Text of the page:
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Top ten reasons to consider Prague for foreign study

Published: Monday, October 15, 2012

Updated: Monday, October 15, 2012 12:10

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AlexanderA

Top ten reasons to consider Prague for foreign study

As a study abroad student, I am frequently making new acquaintances, and in a city that is awash with expats and travelers from all parts of the globe, each new encounter is unique, albeit there is one question that seems to emerge in every conversation. That question, in one form or another, is, “Why Prague?” Full story

 

As a study abroad student, I am frequently making new acquaintances, and in a city that is awash with expats and travelers from all parts of the globe, each new encounter is unique, albeit there is one question that seems to emerge in every conversation.
 
That question, in one form or another, is, “Why Prague?”
With each new acquaintance comes a new answer to this unassuming inquiry and although the answers may vary, the satisfaction of making the right decision appears to be unanimous.
 
My initial preference was to study in Madrid, but as I conducted more research, I learned more of Prague’s attractions: The city is centrally located in Europe, the beer is cheap and it has great history, but the true allure of the city runs much deeper than that. In recent years, Prague has evolved from Europe’s best-kept secret to one of the most talked-about new haunts for curious expats and camera-toting tourists. Trust me; it lives up to the hype.
 
Perhaps you are considering a semester abroad, and if you are not, you should be. I would like to take this opportunity, then, to pitch the beautiful city of Prague to all those students contemplating prospective destinations.
To do so, I will share with you, in descending order of rank, the top 10 reasons I love Prague and am confident you will too.
 
Number 10: The Infant Jesus of Prague. It is believed that this 19-inch statue of the baby Jesus once belonged to Saint Teresa of Avila and that it has mystical healing powers. Today, people from all over the world flock to Prague in pursuit of the small effigy’s powers.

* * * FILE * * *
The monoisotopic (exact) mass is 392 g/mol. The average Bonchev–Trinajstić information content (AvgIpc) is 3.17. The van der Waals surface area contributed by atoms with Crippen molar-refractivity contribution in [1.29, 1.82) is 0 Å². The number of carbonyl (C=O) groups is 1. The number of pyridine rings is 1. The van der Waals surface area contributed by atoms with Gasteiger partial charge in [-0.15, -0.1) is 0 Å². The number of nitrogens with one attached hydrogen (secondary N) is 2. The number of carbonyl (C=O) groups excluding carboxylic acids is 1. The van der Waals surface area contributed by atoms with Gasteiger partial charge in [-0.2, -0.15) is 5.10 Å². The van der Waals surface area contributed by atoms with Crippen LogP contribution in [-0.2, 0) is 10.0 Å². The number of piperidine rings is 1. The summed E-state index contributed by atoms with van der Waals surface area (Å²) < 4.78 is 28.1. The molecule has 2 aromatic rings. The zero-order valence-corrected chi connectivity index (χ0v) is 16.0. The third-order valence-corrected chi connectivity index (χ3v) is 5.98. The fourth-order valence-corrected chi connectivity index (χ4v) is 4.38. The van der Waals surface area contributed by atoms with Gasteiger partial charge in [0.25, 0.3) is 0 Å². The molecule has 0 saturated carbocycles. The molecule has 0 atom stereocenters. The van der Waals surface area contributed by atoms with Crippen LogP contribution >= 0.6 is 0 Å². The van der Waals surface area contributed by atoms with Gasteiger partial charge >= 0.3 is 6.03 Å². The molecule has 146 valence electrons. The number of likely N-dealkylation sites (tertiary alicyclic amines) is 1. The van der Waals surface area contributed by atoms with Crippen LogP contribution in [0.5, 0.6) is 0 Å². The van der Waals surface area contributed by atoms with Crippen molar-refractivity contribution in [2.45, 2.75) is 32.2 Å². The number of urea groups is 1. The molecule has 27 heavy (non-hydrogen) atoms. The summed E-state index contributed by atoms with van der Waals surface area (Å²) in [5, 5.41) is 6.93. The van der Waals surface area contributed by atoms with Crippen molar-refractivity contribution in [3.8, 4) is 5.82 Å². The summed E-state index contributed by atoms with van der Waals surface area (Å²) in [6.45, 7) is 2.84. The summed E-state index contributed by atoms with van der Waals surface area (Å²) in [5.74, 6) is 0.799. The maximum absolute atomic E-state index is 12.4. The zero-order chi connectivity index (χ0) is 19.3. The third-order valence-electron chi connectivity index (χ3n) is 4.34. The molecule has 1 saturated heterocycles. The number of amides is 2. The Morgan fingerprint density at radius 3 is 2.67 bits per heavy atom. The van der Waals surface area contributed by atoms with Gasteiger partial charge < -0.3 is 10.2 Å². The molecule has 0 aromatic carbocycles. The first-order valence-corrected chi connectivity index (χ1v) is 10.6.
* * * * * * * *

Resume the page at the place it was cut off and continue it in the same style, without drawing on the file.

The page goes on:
Number 9: Real castles. According to the Guinness Book of World Records, Prague Castle is the largest castle in the world.
 
Number 8: David Cerny. Cerny is a modern sculptor whose controversial and eccentric work is featured all over Prague. In 1991, Cerny was arrested for “hooliganism” when he painted a decommissioned Soviet Tank, registered as a national monument and war memorial, pink.
 
Number 7: The Prague Zoo. In 2007, Forbes ranked it as the seventh-best zoo in the world.
 
Number 6: Beautiful people. The only thing more beautiful than the city itself is the people who inhabit it.
 
Number 5: Two-liter bottles of beer. Forget the 40; in Prague you can purchase two-liters of beer (roughly the equivalent of an American six-pack) for about $2.
 
Number 4: Forum 2000. Forum 2000 is an annual conference in Prague that brings together people of intellect and influence to discuss global issues, and admission is free. 
 
Number 3: Street Meat. Whether it’s 3 p.m. and you are just getting out of class or it is 3 a.m. and you are just leaving the bar, a sausage from one of Prague’s acclaimed street vendors is cheap, filling and delicious.
 
Number 2: Easy travel. You can fly round-trip to cities like London, Milan, and Amsterdam for as little as $100. Cities like Krakow, Poland, Budapest and Vienna can be reached by bus for about $70 round-trip.
 
Number 1: The students. Each semester, Prague hosts students from every continent, not including the one that is covered in ice. This semester, the University of Economics, my surrogate university, has more than 600 students from 62 countries. The eclectic abundance of peers ensures that your semester in Prague will be a truly global experience.
 
Alexander Armani-Munn is a sophomore journalism and political science major and a reporter for The Mirror. Armani-Munn will contribute weekly columns about his study abroad experience throughout the semester. 

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